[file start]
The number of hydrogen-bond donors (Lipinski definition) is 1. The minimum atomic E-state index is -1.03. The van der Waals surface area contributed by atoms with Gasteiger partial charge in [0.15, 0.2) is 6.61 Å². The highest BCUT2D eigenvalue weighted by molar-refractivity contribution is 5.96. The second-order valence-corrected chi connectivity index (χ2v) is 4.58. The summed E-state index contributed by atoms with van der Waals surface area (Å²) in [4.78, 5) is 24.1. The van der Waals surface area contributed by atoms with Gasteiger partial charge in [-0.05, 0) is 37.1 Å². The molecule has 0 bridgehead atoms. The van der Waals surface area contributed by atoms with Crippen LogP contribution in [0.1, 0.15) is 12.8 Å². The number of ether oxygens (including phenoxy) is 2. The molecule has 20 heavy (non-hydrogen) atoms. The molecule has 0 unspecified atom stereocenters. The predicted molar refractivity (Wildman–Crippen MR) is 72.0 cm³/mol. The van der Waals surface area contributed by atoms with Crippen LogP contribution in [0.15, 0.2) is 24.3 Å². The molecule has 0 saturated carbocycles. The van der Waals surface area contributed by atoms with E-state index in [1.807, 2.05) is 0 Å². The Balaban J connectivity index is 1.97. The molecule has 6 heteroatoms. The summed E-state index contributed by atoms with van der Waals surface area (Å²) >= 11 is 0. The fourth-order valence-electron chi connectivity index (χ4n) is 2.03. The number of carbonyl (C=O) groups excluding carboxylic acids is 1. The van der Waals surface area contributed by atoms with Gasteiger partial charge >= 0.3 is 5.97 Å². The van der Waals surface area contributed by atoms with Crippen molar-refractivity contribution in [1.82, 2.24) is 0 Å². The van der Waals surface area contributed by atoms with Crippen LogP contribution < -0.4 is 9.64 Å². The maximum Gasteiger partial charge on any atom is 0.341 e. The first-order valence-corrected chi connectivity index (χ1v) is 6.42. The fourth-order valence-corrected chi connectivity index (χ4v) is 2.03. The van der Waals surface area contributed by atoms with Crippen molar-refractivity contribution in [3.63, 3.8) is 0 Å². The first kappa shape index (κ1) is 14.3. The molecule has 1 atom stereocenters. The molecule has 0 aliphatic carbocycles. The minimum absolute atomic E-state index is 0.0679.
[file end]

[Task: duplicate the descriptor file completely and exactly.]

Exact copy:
The number of hydrogen-bond donors (Lipinski definition) is 1. The minimum atomic E-state index is -1.03. The van der Waals surface area contributed by atoms with Gasteiger partial charge in [0.15, 0.2) is 6.61 Å². The highest BCUT2D eigenvalue weighted by molar-refractivity contribution is 5.96. The second-order valence-corrected chi connectivity index (χ2v) is 4.58. The summed E-state index contributed by atoms with van der Waals surface area (Å²) in [4.78, 5) is 24.1. The van der Waals surface area contributed by atoms with Gasteiger partial charge in [-0.05, 0) is 37.1 Å². The molecule has 0 bridgehead atoms. The van der Waals surface area contributed by atoms with Crippen LogP contribution in [0.1, 0.15) is 12.8 Å². The number of ether oxygens (including phenoxy) is 2. The molecule has 20 heavy (non-hydrogen) atoms. The molecule has 0 unspecified atom stereocenters. The predicted molar refractivity (Wildman–Crippen MR) is 72.0 cm³/mol. The van der Waals surface area contributed by atoms with Crippen LogP contribution in [0.15, 0.2) is 24.3 Å². The molecule has 0 saturated carbocycles. The van der Waals surface area contributed by atoms with E-state index in [1.807, 2.05) is 0 Å². The Balaban J connectivity index is 1.97. The molecule has 6 heteroatoms. The summed E-state index contributed by atoms with van der Waals surface area (Å²) >= 11 is 0. The fourth-order valence-electron chi connectivity index (χ4n) is 2.03. The number of carbonyl (C=O) groups excluding carboxylic acids is 1. The van der Waals surface area contributed by atoms with Gasteiger partial charge >= 0.3 is 5.97 Å². The van der Waals surface area contributed by atoms with Crippen molar-refractivity contribution in [1.82, 2.24) is 0 Å². The van der Waals surface area contributed by atoms with Crippen LogP contribution < -0.4 is 9.64 Å². The maximum Gasteiger partial charge on any atom is 0.341 e. The first-order valence-corrected chi connectivity index (χ1v) is 6.42. The fourth-order valence-corrected chi connectivity index (χ4v) is 2.03. The van der Waals surface area contributed by atoms with Crippen molar-refractivity contribution in [3.63, 3.8) is 0 Å². The first kappa shape index (κ1) is 14.3. The molecule has 1 atom stereocenters. The molecule has 0 aliphatic carbocycles. The minimum absolute atomic E-state index is 0.0679.